HR+ Metastatic Breast Cancer - Episode 4

CDK4/6 Inhibitors & Endocrine Therapy: Adverse Events

April 18, 2019

Sara M. Tolaney, MD, MPH:Generally, patients who receive fulvestrant and abemaciclib do quite well with therapy. Things that can happen include experiencing some low-level fatigue, and with the abemaciclib, certainly you want to look out for diarrhea and counsel the patient regarding that. They do need blood counts checked, as well as liver function testing [LFT]. Generally we do that every 2 weeks for the first 2 months and then can go to monthly for the subsequent 2 months, then generally as clinically indicated thereafter. So generally patients do well. We see more of a visit frequency than you would generally see with the patient getting endocrine therapy alone, for example. You don’t need to see those patients as often, and they don’t need the same level of monitoring in terms of count checks and LFT checks. But outside of increased visit frequency and some mild fatigue and diarrhea, most of these patients do exceptionally well.

For a patient who’s starting abemaciclib, it is important to counsel them on the potential risk of diarrhea. We know that about 70% to 80% of patients getting abemaciclib will experience some level of diarrhea, usually grade 1 diarrhea. But again, there are those 9% to 10% of patients who can experience grade 3 or 4 diarrhea. And so I always do discuss this with them, and I usually recommend that they get loperamide and have it on hand prior to initiating treatment. We do let them know that the median time to onset for the diarrhea is about 6 days after initiating therapy. Generally, our nurses have a plan in place to check in with patients after starting abemaciclib to see if they’ve experienced any diarrhea and to make sure that they’re following diarrheal-management plans. We do counsel them to take loperamide at onset of loose stool.

If they’re experiencing grade 2 diarrhea, we do counsel them to hold the abemaciclib until it resolves to grade 1. If it resolves very quickly, within 24 hours of experiencing the grade 2 diarrhea, we usually let them restart the abemaciclib at the same dose they were on previously. But if it takes longer than 24 hours to resolve to grade 1, then we usually think about dose modification.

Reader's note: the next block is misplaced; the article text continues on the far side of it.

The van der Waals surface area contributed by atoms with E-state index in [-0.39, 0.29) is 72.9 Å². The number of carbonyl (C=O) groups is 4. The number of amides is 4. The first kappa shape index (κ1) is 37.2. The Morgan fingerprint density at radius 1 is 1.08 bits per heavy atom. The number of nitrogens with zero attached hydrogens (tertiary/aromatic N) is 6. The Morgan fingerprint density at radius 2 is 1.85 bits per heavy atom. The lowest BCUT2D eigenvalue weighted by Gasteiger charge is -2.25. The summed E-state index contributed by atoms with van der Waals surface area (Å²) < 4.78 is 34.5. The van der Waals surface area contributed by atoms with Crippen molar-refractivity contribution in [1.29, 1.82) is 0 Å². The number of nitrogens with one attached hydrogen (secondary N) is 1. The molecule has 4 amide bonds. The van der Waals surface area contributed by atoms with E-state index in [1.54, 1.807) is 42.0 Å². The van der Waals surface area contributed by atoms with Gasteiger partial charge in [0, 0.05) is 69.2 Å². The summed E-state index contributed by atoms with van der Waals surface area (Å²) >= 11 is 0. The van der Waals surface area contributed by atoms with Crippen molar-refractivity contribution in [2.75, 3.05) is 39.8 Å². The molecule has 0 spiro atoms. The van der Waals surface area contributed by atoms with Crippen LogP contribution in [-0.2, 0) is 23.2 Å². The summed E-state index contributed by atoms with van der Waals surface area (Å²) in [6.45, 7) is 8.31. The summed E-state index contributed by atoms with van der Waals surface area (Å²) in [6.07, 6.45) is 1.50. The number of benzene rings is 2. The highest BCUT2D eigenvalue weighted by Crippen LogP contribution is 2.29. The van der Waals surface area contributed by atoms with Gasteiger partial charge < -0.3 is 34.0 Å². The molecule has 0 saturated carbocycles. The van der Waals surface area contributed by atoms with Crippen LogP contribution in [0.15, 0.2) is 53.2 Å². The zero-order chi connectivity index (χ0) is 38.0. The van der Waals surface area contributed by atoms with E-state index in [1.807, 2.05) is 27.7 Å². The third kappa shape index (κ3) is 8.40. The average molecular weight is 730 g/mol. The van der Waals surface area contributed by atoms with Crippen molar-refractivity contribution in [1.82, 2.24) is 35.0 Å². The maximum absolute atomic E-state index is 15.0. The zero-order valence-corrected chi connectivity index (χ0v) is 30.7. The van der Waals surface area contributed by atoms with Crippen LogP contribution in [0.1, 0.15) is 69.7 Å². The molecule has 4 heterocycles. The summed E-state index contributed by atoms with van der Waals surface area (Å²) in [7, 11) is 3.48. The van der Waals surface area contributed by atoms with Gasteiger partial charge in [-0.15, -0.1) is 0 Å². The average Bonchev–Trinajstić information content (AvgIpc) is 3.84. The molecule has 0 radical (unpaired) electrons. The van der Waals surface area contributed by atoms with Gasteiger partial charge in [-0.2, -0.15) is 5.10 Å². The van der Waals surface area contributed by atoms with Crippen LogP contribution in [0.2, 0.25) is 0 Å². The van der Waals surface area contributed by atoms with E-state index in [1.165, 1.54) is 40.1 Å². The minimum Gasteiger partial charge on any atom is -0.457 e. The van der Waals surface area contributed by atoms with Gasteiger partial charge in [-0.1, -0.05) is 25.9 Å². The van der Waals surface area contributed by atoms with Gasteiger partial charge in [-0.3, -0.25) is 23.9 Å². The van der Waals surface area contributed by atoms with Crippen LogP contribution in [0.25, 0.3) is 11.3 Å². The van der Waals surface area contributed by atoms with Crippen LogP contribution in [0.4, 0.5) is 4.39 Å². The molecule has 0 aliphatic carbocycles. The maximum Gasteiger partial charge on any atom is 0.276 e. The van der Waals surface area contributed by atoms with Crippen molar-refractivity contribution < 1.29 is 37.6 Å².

Generally, the starting dose for abemaciclib is 150 mg twice daily. If they do require dose modification, you’re usually going down to 100 mg twice a day, and I will say that dose modification works very well at controlling diarrhea. Patients usually respond very well to this.

I think some patients become very concerned. They may think, “You’ve lowered my dose. Is this going to have an impact on the efficacy of this therapy by giving me less?” I think we should be very comfortable in reassuring them, because there are now data that have been presented looking at outcomes for patients who did require dose modification for toxicity from the MONARCH 2 and MONARCH 3 trials with abemaciclib, which found there was no difference in efficacy. So you should feel very comfortable with the use of dose modification to control symptoms, because it does work very well. Again, loperamide and dose modifications and dose holds are generally the way to approach the diarrhea.

When treating a patient with abemaciclib, it is important to monitor them. We do recommend that patients get a CBC [complete blood count] with a differential as well as a comprehensive metabolic panel every 2 weeks for the first 2 months so that you can look for neutropenia and look for any elevation in liver enzymes. Thereafter, they can go to monthly for the next 2 months, and then, after that, it’s as clinically indicated.

Other things I think one should be aware of, besides potential risks with diarrhea and fatigue and similar-grade nausea, would be that there has been an increased rate of blood clots seen with abemaciclib. From the MONARCH 2 and MONARCH 3 trails, there was about a 5% rate of venous thromboembolism. So it is important to be aware of patients being at slightly higher risk. In general, if you do have a patient who does develop a blood clot on abemaciclib, if they’re going to initiate anticoagulation, I’ve usually felt comfortable then continuing the abemaciclib, knowing that they’d be anticoagulated through the duration of exposure to the abemaciclib.

Transcript edited for clarity.


Case: A 58-Year-Old Woman With Metastatic ER+ Ductal Carcinoma

  • 58-year-old woman with estrogen-receptor-positive (ER+), progesterone-receptor-negative (PR-), HER2-negative (HER2-) invasive ductal carcinoma (IDC) of L breast; she completed adjuvant anastrozole for 5 years
  • Now, 13 months later, she presents with 4 small (<1.0 cm) asymptomatic lesions in the left lung and mediastinal and hilar lymphadenopathy.
  • Mediastinoscopy was performed and confirmed ER+ PR- Her2- carcinoma
  • ECOG PS: 0
  • The patient was started on abemaciclib + fulvestrant